I would think the words, “burning anger” would have been enough for the king to repent. But instead, to arm himself against an angry God, Ahaz plundered the Lord’s temple and gave the treasures to the king of Assyria to buy their protection. Verse 22 tells us:

“At the time of his distress, King Ahaz himself became more unfaithful to the Lord.”

Scripture tells us he went as far as sacrificing his own children by throwing them into fire on altars of pretend gods. If you aren’t appalled by that I suggest you check your heartbeat.

But are we any different today? People still dig in their heels when confronted with sin. And sadly, they are still sacrificing their children.

“You say homosexuality is a sin? I’ll teach my children to love and accept everyone.”

You say abortion is murder? I’ll teach my children, ‘My body. My choice.'”

“You say marriage is between a man and woman? I’ll teach my children they can’t help who they love.”

“You say it’s a sin to worship other gods? I’ll teach my children they are their own god, powerful, capable, strong, worthy, and that their truth is truth.”

This is going to sound cruel, but King Ahaz threw his children into a fire that eventually killed them. The searing pain those precious babies felt while they died stopped hurting when they took that last breath. What people are doing today is throwing their children into an eternal fire, apart from God, and a searing pain that will never stop. An eternal fire without hope of it ever ending.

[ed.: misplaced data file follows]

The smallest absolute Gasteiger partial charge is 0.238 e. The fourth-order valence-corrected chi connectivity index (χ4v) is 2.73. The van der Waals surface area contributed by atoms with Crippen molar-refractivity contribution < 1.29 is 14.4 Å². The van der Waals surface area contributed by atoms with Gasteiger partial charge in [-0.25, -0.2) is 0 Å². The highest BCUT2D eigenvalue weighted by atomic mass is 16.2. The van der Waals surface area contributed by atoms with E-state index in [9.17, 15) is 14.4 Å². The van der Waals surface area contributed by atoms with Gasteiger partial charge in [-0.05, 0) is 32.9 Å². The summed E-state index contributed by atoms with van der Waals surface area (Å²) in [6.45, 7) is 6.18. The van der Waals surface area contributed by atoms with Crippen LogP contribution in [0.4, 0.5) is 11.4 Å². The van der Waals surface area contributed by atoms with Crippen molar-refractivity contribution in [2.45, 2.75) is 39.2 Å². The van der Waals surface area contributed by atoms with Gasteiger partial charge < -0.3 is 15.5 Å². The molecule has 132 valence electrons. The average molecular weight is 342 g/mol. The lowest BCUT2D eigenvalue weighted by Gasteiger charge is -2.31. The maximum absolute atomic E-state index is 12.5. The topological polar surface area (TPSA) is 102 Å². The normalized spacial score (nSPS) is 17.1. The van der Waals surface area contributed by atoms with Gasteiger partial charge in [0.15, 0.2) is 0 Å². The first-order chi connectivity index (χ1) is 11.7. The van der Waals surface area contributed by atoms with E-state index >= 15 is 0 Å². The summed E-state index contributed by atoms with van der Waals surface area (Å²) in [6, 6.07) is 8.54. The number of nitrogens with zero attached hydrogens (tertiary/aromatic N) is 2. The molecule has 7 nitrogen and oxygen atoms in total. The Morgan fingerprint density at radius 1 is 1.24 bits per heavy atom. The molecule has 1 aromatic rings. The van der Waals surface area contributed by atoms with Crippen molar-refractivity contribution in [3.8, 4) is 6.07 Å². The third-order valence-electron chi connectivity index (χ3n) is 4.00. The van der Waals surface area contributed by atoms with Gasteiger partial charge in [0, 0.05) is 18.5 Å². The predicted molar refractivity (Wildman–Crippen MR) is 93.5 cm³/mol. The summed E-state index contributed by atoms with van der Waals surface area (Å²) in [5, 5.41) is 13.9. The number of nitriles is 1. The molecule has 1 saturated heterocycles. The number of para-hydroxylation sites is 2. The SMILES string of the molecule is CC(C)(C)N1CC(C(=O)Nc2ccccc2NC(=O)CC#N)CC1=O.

If you aren’t appalled by that, check your heartbeat.

Call it what you want: wokeness, progressiveness, love…

What it is is sacrificing children to the god of this world.

( 2 Chronicles 24) It’s tax time. Hurray!

When the people of Israel heard that their king was bringing back the temple tax, how do you think they reacted? Did they start a Twitter war? Post rants on social media? Did they start an impeachment process, or complain to their neighbors over the backyard fences? You won’t believe this:

All the leaders and all the people rejoiced, brought the tax, and put it in the chest until it was full. (24:10)

You read that right. They rejoiced! And Scripture tells us they filled the tax collection box daily.

We just passed the traditional tax deadline of April 15th this week here in the States. Anybody rejoice when you wrote that check? Right.